After the fall
- 61 Downloads
The “Fall” was inaugurated by René Wellek at the Bordeaux Congress of the AILC/ICLA in 1970. Postmodern theory of literature was concerned first with radical criticism of conventional historical approaches for their lack of “literariness”. Then Hayden White exposed the “literariness” of historiography. According to Writing Literary History: Selected Perspectives from Central Europe (eds. Darko Dolinar and Marko Juvan) national literary histories do not necessarily play their former emancipatory role and eventually they may serve nationalist purposes. This is underlined by Hungarian experience as classics of Hungarian literary history created a continuous past of ten centuries for “Hungarian literature” veiling substantial changes in the concepts of “literature” and “Hungarian”. An answer to the problem might be the decomposition of “grands récits” by “micro-histories” and temporal “nodes”. Meanwhile recent comparative histories — Literary Cultures of Latin America (eds. Mario J. Valdés and Djelal Kadir) and History of the Literary Cultures of East-Central Europe (eds. Marcel Cornis-Pope and John Neubauer) — seem to have an innate disposition to deconstruct “great stories” of nationalism and regionalism. A forthcoming history of Hungarian literature (ed. Mihály Szegedy-Maszák) is based on nodal dates and problems to make tractable confronting literary canons. Világirodalom (World Literature, ed. József Pál) published in 2005 surveys nearly forty literatures from the point of view of an East-Central European variety of the “Western Canon”.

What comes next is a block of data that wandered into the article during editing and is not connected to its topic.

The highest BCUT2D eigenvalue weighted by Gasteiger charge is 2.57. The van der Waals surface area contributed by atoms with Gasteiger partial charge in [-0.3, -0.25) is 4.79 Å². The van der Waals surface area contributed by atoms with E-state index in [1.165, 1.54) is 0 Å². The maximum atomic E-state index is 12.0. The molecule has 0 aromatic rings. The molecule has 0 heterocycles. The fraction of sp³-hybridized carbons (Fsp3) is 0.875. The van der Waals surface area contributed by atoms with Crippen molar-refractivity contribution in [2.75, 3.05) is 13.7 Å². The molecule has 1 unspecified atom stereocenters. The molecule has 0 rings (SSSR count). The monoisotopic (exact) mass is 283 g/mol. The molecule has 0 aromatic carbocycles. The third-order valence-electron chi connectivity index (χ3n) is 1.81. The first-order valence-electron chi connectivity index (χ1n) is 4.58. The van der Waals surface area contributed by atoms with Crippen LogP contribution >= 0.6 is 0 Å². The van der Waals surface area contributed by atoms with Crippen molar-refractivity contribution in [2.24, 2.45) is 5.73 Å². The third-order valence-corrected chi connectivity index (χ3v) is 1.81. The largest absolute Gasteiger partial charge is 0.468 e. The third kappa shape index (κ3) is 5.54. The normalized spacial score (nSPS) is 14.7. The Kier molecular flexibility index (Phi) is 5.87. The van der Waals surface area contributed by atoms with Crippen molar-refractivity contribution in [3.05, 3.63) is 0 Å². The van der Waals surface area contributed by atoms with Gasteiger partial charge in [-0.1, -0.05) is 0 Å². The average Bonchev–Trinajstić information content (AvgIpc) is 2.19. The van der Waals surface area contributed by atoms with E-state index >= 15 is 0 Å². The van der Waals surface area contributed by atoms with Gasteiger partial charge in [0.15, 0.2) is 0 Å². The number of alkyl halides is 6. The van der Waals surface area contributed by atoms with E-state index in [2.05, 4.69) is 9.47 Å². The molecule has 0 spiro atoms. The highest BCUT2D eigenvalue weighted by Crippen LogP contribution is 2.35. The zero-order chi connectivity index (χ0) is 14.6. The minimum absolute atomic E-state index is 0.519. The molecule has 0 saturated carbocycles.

KeywordsWorld Literature Literary History Literary Culture National Literature Print Culture
Unable to display preview. Download preview PDF.